50 Shades of Messed Up



Reasons why 50 Shades of Grey should have had a trigger warning.


I didn’t read 50 Shades of Grey. I’m telling you this now so that you don’t keep reading thinking this will be some literary critique of the book. And though I would like to think I know more than the average human about BDSM, I’m far from a kink expert, so you also shouldn’t expect this to be a scathing review of how this best-selling series has misrepresented an entire community. You can find plenty of those kinds of articles online anyway. Who I am is a person who has lived through sexual assault, which is why I feel qualified (not uniquely so) to write something about this cultural phenomenon that I haven’t been able to find anywhere else.

Also, if you haven’t seen the movie, but you want to, and you don’t want to know what happens, this probably isn’t the right article for you.

This past Saturday, I celebrated Galentine’s Day with my roommates by going to see 50 Shades of Grey. I had read several reviews, so I walked into the theater in a trolling state of mind, convinced that I knew what I had gotten myself into. I laughed at all of the terrible dialogue, tried to ignore the feeling that I was watching porn with a theater full of people, and shouted indignantly at the (not-quite-an) ending along with everyone else. However, I also felt a deeper, more nauseating discomfort which I confirmed during our post-movie girl-talk sesh, my roommates didn’t feel.

50 Shades of Grey gave me flashbacks. The scene where Christian claims he has to “rectify the situation” of Anastasia’s virginity? Cringe. The part where he gets super controlling and demands to know why Anastasia didn’t tell him about her trip to Georgia? Twitch. “Fuck the contract?” No, how about fuck you, Christian Grey, for embodying the stuff of nightmares for thousands of people around the world. Maybe I should have expected as much from a movie about a BDSM relationship with a reputation for getting pretty much everything about BDSM wrong, but some things need to be explicitly said. Yes, I’m calling for trigger warnings.

There are some people who think trigger warnings are a sign that society has become too sensitive, or, heaven forbid, politically correct. But how would you feel if I hadn’t given a spoiler alert at the beginning of this article? Probably kind of similar to the countless people who went to see this movie and had to sit through two hours’ worth of romanticized sexual assault.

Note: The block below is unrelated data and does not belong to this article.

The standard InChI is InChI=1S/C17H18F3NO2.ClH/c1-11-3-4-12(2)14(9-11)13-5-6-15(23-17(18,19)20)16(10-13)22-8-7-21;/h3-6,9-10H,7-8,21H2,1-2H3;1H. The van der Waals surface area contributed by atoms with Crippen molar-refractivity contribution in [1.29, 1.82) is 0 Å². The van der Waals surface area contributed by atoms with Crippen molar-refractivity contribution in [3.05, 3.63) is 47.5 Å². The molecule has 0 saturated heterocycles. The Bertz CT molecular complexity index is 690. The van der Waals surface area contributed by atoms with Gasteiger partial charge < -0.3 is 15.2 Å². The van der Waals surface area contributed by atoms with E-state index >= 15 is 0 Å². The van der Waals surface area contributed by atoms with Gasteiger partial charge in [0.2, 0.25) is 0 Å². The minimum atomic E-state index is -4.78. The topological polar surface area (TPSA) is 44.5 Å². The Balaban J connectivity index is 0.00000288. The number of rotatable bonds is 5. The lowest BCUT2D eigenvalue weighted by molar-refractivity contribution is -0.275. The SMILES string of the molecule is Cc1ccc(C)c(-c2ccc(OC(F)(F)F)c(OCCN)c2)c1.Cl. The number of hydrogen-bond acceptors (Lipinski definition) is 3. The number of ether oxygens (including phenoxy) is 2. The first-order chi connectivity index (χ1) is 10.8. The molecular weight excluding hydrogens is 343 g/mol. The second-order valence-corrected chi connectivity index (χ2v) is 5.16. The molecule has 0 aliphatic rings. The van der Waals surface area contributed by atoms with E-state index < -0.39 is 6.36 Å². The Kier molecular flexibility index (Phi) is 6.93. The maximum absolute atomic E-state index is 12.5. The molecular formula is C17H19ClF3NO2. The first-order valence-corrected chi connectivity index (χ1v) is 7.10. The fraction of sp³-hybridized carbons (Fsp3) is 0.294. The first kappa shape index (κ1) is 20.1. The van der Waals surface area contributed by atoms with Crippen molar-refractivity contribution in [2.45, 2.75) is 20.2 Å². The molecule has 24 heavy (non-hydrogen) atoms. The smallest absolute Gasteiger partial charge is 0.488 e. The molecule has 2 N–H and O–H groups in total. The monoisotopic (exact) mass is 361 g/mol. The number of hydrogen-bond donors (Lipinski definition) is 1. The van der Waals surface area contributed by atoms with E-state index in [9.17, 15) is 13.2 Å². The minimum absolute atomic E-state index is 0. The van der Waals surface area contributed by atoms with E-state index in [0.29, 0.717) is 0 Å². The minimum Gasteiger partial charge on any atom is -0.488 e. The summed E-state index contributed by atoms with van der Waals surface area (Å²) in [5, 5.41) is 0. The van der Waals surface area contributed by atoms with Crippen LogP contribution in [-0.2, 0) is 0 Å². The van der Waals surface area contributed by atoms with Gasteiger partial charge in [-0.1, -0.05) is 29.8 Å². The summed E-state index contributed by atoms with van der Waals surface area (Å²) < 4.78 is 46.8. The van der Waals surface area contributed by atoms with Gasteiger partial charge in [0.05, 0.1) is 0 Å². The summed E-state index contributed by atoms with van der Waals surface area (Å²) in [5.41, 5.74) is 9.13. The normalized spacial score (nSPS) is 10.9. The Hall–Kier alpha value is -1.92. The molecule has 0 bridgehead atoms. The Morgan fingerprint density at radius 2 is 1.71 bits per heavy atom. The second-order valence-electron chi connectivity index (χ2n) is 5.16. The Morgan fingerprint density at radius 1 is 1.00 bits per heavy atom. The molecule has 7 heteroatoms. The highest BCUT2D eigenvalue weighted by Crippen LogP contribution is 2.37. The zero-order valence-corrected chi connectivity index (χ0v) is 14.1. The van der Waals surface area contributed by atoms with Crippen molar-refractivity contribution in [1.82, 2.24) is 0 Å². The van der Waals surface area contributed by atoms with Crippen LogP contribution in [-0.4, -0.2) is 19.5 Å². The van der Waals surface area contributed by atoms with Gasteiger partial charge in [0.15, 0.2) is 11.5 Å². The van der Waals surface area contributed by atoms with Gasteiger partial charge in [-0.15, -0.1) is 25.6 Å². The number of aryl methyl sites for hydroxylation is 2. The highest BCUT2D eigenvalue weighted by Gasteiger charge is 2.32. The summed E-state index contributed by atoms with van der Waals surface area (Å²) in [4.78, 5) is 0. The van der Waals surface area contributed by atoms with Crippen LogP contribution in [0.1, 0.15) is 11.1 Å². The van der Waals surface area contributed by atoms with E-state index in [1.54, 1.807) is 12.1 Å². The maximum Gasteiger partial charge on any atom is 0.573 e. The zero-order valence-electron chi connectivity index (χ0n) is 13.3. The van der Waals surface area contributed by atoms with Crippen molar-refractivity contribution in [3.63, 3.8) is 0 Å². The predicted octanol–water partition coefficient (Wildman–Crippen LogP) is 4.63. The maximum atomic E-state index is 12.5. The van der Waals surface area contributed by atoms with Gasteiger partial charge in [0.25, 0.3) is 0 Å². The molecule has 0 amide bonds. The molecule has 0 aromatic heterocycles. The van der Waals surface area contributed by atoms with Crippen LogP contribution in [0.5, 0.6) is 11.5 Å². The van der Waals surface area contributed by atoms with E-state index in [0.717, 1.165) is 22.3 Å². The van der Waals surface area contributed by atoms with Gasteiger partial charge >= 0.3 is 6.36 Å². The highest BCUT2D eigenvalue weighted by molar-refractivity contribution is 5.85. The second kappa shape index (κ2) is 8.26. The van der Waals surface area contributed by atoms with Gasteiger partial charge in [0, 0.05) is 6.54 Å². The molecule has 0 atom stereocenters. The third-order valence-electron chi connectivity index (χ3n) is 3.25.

What’s more, trigger warnings do much more than protect people’s emotional well-being. Putting trigger warnings on a movie, or at least in its reviews (because who doesn’t read the reviews before they watch a movie these days?) is a public recognition that something is not okay with the relationship the movie depicts—and it’s not the fact that Christian has a room filled with whips and handcuffs. It’s that he repeatedly questions her decisions not to have sex with him even after she gives a clear “no;” and that he appears in her apartment, uninvited and supposedly without having been told her new address; and that he feels it’s acceptable to control what she eats, what she drives, what computer she uses, when she sees her mom, etc.

Christian Grey does more than just blur the line between BDSM and abuse; he takes several deliberate steps past it. I’ve talked to too many people, who, because of their lack of understanding of kink, think that Christian and Ana’s relationship is acceptable. That is definitely a problem, but it’s not quite as problematic as the fact that those same people didn’t recognize Christian’s controlling and intimidating behavior and his consent-isn’t-necessary attitude as abusive. Trigger warnings would be a first step in moving beyond the discussions about whether or not Dom-sub relationships are abusive. Secondly, the discussions could turn toward the other less overt, but more relatable signs of abuse in 50 Shades of Grey.

If you watched the movie and felt uncomfortable for more reasons than just the cheesy lines (see “Are you gonna make love to me now?”), that’s perfectly okay. If you watched it and didn’t feel uncomfortable at all, that’s okay too, because the movie did have some positive attributes (see Jamie Dornan’s abs and Dakota Johnson’s butt). But hopefully now, if you decided to go back and watch the movie again, or friends ask for your opinion of the movie, you’ll have a bit more to think about.

Moiya McTier ’16 (mmctier01@college.harvard.edu) hopes viewers pay more attention to the Grey areas of abuse.